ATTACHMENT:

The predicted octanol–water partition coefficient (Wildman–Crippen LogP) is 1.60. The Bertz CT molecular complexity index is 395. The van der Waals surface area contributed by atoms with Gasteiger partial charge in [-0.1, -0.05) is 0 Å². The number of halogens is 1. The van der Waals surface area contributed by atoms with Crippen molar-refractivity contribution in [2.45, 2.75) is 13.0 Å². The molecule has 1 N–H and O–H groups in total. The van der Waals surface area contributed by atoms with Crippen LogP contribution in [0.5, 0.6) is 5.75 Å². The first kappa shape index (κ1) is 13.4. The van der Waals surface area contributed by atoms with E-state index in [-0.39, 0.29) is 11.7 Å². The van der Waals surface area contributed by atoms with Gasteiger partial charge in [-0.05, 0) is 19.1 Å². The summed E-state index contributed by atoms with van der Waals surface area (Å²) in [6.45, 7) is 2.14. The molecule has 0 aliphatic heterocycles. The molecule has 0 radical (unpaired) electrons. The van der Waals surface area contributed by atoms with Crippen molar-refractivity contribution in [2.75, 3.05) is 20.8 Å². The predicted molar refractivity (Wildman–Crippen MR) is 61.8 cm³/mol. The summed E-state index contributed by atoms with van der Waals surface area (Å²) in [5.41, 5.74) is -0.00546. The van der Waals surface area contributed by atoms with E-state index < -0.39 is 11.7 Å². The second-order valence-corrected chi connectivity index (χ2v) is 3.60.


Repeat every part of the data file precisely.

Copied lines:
The predicted octanol–water partition coefficient (Wildman–Crippen LogP) is 1.60. The Bertz CT molecular complexity index is 395. The van der Waals surface area contributed by atoms with Gasteiger partial charge in [-0.1, -0.05) is 0 Å². The number of halogens is 1. The van der Waals surface area contributed by atoms with Crippen molar-refractivity contribution in [2.45, 2.75) is 13.0 Å². The molecule has 1 N–H and O–H groups in total. The van der Waals surface area contributed by atoms with Crippen LogP contribution in [0.5, 0.6) is 5.75 Å². The first kappa shape index (κ1) is 13.4. The van der Waals surface area contributed by atoms with E-state index in [-0.39, 0.29) is 11.7 Å². The van der Waals surface area contributed by atoms with Gasteiger partial charge in [-0.05, 0) is 19.1 Å². The summed E-state index contributed by atoms with van der Waals surface area (Å²) in [6.45, 7) is 2.14. The molecule has 0 aliphatic heterocycles. The molecule has 0 radical (unpaired) electrons. The van der Waals surface area contributed by atoms with Crippen molar-refractivity contribution in [2.75, 3.05) is 20.8 Å². The predicted molar refractivity (Wildman–Crippen MR) is 61.8 cm³/mol. The summed E-state index contributed by atoms with van der Waals surface area (Å²) in [5.41, 5.74) is -0.00546. The van der Waals surface area contributed by atoms with E-state index < -0.39 is 11.7 Å². The second-order valence-corrected chi connectivity index (χ2v) is 3.60.